math 1
math 2
math 3
math 4
You can buy the Saxon series direct from the manufacturer, or you can do what I did and get it on eBay way cheaper.  Now, you won’t get a workbook or a teacher’s manual or manipulatives if you do it that way, but I do homeschooling on the cheap.  It’s a drag not to have an answer key, although not such a big deal for me since I’m pretty sure I can still handle fourth grade math.
So is the approach effective?  Does it work?  I homeschooled my big boys for fourth grade, then sent them back to St. Joseph School.  Well, Jake was close to failing math in third grade.  He had no problem with the Saxon method.  I sat with him and wrote the problems for him because he has dysgraphia and he’d make a mess and get all frustrated before it was even time to start solving the problem.  When he took the Iowa Test of Basic Skills later in the year, he was ahead of his grade level.  Math never became his favorite subject, but he never struggled too much with grade school math again.  Teddy is basically a math genius.  He was already a year ahead when we started, and I think we got part of the way into a second book.  He went on to complete Algebra I AND Geometry before he even started high school.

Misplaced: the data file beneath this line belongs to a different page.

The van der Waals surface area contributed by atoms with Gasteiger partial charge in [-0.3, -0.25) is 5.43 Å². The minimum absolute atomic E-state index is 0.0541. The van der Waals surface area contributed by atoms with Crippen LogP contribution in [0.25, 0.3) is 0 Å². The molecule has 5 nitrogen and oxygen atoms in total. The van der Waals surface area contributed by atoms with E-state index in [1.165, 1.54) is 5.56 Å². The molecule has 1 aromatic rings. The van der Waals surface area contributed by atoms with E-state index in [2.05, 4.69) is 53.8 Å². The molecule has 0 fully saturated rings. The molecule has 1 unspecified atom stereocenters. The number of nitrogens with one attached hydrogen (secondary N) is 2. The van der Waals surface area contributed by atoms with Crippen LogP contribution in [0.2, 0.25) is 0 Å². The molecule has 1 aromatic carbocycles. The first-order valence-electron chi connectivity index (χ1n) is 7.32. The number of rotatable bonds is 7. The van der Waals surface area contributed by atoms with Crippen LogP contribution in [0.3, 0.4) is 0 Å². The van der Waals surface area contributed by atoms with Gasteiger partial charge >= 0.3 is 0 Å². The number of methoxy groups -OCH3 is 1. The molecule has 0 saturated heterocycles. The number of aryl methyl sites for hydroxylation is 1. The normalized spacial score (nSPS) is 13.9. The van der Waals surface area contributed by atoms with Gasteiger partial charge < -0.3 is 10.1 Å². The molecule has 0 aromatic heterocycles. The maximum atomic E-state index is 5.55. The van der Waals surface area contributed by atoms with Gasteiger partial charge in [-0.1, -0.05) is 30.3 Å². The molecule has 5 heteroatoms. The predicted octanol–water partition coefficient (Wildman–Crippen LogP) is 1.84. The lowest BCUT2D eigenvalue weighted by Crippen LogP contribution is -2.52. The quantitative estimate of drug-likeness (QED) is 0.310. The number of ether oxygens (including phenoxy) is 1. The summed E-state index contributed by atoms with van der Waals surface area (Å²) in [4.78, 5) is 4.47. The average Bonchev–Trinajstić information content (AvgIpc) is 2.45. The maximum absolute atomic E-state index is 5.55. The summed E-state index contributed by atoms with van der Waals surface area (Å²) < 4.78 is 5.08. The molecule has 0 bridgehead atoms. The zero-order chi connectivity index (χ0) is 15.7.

Math isn’t Lorelei’s favorite subject, but she doesn’t have any particular problem with it.  I’m looking forward to using this book to help her become even more confident in her math skills.  And we get to do fractions!  I love fractions. [edit: Lorelei does NOT love fractions.  Or math of any kind.  I still love the Saxon series, but have had to resort to other means to get her past the mental block she has set up for herself.]